Mice are an expected nuisance at most train stations — unless of course you’re in West Yorkshire, England.
At Huddersfield Station, they took mice catching to a whole new level five years ago when they brought in their own form of pest control, Felix the cat.
Introduced to Huddersfield at just 9 weeks old, Felix has spent his life wandering the station, catching mice, befriending commuters and eating his weight in treats from co-workers and admirers.
He’s been a known fixture at the station since he came to live there, but recently he’s gained worldwide attention. What’s the cause for the sudden claim to fame? Felix has been promoted — given the official title of Senior Pest Controller at Huddersfield Train Station, and the position comes complete with a uniform and badge.
This new title is a welcome recognition from Felix’s boss and co-workers, who look forward to his daily cuddles in the office and, depending on his mice-catching abilities, to enjoying a rodent-free work space.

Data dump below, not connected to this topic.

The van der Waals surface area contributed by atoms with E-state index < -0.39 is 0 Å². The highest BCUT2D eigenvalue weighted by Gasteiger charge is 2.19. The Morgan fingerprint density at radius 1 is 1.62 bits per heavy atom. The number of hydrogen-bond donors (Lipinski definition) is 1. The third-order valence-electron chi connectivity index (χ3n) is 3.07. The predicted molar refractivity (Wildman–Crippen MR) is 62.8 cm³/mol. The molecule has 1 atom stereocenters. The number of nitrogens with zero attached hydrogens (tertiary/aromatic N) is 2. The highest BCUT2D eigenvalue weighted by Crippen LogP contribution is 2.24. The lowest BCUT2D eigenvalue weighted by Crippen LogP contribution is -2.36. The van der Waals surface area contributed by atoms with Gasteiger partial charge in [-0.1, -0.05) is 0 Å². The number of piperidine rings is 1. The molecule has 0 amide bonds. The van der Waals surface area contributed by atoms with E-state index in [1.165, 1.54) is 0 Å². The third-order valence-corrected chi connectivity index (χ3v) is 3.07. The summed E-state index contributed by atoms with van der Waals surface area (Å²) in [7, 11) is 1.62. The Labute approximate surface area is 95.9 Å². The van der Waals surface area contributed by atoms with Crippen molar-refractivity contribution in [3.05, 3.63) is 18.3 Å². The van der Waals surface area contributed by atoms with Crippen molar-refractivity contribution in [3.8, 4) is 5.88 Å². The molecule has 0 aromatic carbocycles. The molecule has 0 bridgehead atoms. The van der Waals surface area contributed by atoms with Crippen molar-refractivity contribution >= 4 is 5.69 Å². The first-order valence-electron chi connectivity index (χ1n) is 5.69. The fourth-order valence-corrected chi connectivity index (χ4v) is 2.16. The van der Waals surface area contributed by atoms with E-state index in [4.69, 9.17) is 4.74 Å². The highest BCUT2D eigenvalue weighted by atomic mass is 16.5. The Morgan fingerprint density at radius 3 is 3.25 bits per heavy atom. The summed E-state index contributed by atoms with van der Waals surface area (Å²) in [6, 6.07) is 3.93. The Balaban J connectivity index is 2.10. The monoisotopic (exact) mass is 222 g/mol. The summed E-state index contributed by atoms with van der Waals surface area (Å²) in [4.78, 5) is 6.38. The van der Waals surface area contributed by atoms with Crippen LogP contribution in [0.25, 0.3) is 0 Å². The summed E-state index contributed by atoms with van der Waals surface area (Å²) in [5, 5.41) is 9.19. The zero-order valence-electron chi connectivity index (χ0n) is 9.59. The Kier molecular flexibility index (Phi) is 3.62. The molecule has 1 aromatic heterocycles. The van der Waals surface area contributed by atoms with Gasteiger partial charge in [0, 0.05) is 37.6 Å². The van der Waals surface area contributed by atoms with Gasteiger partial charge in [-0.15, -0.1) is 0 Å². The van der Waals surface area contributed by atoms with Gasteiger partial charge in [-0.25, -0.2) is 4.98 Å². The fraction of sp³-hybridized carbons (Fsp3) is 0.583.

It’s also a happy surprise to train riders, who look forward to being greeted by the feline day after day.
He’s not just there for the free treats and an endless supply of petting hands, though. Felix is a hard worker. He steps in wherever he’s needed, even lending a hand at the ticket station and control booth now and then.
Recently the station put up partitions to help deter those seeking to avoid paying fares, but those partitions were also keeping Felix from completing his patrols. Once station officials noticed his plight, they went right to work installing Felix-size flaps so he can once again have the run of the place.
Since his promotion, Felix has skyrocketed to fame — his Facebook page currently has over 24,000 followers.
As much as you might think station-patrolling cats are a novelty, it’s actually quite a common practice, and for good reason. Cats are great at keeping rodents away, and they cost a lot less than regular visits from a professional pest control service.
One station cat duo from Germany is quickly gaining in popularity thanks to a plug from their good friend Felix.
Japan also has a cat who serves as official station master — the second of her kind since her predecessor passed away last summer. Kishi didn’t replace Tama in anyone’s heart, but she gained a lot of new love in a very short time.
— 駅長たま (@ekichoTAMA) June 20, 2015
Thanks to Felix for proving that cats are good for so much more than blank stares and daylong naps. Some felines work for their treats, and Felix tops them all.